More women than men are getting vaccinated against COVID-19 in Maine and across the nation – a gender gap that reflects the priority groups targeted in the first months of the vaccine rollout, and one that could persist if men don’t change their health care habits.

Women account for 63 percent of Mainers and 59 percent of all Americans who have been fully vaccinated, according to the Maine Center for Disease Control and Prevention, and the U.S. CDC.

That’s a shift from early surveys that indicated women were more reluctant than men to be vaccinated, including a Pew Research Center poll last November that found 54 percent of women and 67 percent of men would definitely/probably be vaccinated.

A significant portion of the vaccination gap is likely because women make up 76 percent of all health care workers, a group that was given first priority when the nationwide rollout began in mid-December.

Women also make up a larger part of the long-term care population, the other top-priority group, constituting 66 percent of the nursing home residents in Maine and 70 percent of the state’s assisted-living residents, according to the U.S. CDC. Nationwide, women make up 70 percent of nursing home residents and 76 percent of assisted-living residents.

“Women outnumber men in health care settings,” said Dr. Dora Anne Mills, who is the chief health improvement officer at MaineHealth, the state’s largest health care network. She’s also a former head of the Maine CDC and sister of Gov. Janet Mills.

“But we’re not going to see the gender gap melt away anytime soon,” Mills said, noting that women also make up a significant portion of teachers, school staff and child care workers who became eligible for vaccination last week.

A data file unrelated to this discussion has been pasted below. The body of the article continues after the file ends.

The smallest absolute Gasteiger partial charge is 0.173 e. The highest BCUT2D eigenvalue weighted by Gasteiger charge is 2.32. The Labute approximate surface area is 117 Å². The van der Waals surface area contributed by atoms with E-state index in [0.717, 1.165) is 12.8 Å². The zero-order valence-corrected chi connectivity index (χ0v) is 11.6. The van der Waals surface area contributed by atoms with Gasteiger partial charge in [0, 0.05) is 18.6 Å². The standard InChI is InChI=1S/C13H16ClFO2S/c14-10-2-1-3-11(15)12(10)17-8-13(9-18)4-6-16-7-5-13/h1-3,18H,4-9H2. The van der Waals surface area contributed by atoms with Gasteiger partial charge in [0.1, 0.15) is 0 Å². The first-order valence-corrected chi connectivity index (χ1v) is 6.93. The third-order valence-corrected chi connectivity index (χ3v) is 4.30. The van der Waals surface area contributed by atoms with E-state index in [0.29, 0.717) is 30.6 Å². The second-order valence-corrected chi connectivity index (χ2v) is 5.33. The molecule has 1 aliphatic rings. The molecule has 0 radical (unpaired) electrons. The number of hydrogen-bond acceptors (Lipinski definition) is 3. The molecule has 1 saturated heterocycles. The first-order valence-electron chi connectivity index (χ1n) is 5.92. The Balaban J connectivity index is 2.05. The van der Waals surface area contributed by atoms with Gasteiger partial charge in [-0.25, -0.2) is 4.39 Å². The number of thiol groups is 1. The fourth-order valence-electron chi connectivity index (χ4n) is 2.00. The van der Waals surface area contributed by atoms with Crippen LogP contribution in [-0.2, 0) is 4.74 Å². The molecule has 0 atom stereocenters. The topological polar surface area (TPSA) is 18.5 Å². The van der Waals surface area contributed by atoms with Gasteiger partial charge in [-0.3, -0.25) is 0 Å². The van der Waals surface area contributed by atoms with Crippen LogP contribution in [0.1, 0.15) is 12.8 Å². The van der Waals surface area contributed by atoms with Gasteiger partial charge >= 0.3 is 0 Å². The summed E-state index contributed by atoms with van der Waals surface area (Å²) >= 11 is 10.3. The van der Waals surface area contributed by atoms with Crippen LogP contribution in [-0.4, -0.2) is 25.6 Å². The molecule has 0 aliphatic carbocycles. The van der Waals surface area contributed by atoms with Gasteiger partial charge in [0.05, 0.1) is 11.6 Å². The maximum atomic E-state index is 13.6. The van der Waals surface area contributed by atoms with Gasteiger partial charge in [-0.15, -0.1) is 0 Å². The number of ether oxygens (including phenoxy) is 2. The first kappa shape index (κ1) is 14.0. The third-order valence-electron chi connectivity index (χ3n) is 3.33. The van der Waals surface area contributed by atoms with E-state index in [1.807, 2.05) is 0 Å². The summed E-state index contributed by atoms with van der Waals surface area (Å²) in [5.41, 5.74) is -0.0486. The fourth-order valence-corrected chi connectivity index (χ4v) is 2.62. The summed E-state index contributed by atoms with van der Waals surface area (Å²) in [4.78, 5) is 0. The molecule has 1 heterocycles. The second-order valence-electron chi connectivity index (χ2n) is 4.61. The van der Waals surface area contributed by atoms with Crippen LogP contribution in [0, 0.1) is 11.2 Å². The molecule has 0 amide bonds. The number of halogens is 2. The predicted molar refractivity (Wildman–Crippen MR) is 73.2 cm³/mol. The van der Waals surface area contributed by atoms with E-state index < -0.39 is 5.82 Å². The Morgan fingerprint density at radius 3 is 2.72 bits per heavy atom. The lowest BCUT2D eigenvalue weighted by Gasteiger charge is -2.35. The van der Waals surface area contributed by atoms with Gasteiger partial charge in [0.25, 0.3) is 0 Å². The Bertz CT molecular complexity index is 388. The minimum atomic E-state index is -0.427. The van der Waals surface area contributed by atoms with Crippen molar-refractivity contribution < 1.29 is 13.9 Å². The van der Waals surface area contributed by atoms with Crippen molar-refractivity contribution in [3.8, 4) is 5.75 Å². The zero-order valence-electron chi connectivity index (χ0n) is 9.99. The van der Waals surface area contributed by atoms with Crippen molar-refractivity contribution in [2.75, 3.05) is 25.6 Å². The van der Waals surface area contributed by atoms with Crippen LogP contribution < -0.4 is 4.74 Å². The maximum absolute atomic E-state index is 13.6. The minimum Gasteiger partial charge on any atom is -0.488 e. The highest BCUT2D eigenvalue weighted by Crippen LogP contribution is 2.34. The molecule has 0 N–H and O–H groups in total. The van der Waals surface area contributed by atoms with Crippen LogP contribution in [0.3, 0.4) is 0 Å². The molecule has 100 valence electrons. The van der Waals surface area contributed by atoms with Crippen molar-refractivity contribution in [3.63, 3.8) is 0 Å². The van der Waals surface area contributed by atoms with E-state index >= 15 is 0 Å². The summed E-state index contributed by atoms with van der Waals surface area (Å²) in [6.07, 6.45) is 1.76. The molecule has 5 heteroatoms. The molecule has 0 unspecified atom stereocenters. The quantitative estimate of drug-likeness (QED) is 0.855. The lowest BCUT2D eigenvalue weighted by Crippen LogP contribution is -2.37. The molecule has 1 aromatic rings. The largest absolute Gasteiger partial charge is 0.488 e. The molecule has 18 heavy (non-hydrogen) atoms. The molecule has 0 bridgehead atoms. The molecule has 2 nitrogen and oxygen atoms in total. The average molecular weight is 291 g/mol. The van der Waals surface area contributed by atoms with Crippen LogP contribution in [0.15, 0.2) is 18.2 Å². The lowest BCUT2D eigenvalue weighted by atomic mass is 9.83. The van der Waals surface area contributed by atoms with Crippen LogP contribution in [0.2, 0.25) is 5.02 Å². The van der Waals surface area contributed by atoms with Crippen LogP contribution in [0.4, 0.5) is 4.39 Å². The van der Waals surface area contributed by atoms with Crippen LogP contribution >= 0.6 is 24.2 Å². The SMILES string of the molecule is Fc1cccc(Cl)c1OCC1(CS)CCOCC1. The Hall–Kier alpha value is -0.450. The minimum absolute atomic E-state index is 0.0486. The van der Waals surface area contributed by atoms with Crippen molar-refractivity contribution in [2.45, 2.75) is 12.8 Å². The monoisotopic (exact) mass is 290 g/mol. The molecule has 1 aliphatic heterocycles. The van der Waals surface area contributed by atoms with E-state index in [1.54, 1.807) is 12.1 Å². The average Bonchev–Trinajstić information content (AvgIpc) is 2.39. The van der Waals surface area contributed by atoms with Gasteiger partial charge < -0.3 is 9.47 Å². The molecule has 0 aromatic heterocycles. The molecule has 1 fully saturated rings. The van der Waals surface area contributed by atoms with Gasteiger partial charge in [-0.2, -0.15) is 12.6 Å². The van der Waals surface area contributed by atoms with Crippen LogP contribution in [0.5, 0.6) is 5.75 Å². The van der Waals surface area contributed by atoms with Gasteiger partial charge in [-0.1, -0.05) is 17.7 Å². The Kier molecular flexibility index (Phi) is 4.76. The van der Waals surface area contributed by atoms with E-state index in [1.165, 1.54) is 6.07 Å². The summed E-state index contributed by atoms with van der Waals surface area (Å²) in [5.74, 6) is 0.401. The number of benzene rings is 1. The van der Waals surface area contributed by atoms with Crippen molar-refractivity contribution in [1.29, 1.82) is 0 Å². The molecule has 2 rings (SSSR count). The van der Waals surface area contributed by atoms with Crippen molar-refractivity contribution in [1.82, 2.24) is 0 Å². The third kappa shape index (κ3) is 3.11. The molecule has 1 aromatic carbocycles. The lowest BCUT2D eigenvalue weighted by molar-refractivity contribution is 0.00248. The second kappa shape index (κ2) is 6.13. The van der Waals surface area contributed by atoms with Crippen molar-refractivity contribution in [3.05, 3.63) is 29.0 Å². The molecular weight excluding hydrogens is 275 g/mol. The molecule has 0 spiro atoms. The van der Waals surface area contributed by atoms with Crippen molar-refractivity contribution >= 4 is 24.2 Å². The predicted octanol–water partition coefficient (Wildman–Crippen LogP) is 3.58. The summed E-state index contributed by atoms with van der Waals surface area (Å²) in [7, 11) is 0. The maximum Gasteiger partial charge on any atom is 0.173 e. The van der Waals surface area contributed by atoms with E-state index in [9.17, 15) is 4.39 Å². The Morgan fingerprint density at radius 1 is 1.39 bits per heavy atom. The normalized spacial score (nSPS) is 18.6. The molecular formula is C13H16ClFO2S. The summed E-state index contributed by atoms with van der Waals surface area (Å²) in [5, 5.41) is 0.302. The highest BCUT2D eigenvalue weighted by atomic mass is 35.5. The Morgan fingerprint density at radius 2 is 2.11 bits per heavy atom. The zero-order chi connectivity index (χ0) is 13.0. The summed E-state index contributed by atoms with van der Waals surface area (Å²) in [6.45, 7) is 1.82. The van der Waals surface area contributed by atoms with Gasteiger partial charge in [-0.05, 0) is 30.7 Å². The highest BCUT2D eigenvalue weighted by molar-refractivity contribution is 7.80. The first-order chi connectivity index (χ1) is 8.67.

Mills also pointed to multiple studies that have shown women tend to engage in health care more readily than men and often are the health care decision makers in families. Studies attribute women’s comfort with health care interactions to earlier experiences with medical providers for reproductive health care and long-standing social mores that influence gender roles and behaviors.

Mills said she has noticed more women than men being inoculated at MaineHealth’s mass vaccination clinic at Scarborough Downs, where she works several days a week as a vaccinator.

“When I see men come in, it’s often with their wives,” Mills said. “I see women coming in alone, but I haven’t seen that many men coming in alone.”

Maine’s vaccine eligibility expanded last week beyond health care workers, public safety responders, critical COVID-19 infrastructure personnel, and people 70 and older. It now includes people 60 and older, teachers, school staff and child care workers. People 50 and older are scheduled to become eligible in April, followed by 40 and older in May, 30 and older in June and all ages in July.

Neither Dr. Nirav Shah, director of the Maine CDC, nor Jeanne Lambrew, commissioner of the Department of Health and Human Services, responded to a request for an interview Monday.

So far, 152,512 people, or 11 percent of Maine’s 1.3 million residents, have been fully vaccinated, and only 36 percent of them are men. Gender information wasn’t available for less than 1 percent of the people vaccinated.

As the rollout continues, the gender gap will likely persist because many men don’t prioritize health care until illness is debilitating, Mills said.

A 2019 national survey by the Cleveland Clinic found that only 50 percent of men engage in preventive health care and 41 percent said they were told as children that men don’t complain about health issues. Twenty percent admitted they had not been completely honest with their doctor in the past, saying they were either embarrassed, didn’t want to hear that they needed to change their diet or lifestyle, or knew something was wrong but weren’t ready to face the diagnosis.

Mills said Maine’s inoculation effort will have to target persistent gaps and hold clinics wherever there might be unvaccinated people, including major employers such as Bath Iron Works. She noted that in Israel, cities set up vaccination clinics in bars and restaurants.

“We need to start thinking about it now, because the gender gap likely will continue,” Mills said. “We’ll have to go where they are.”


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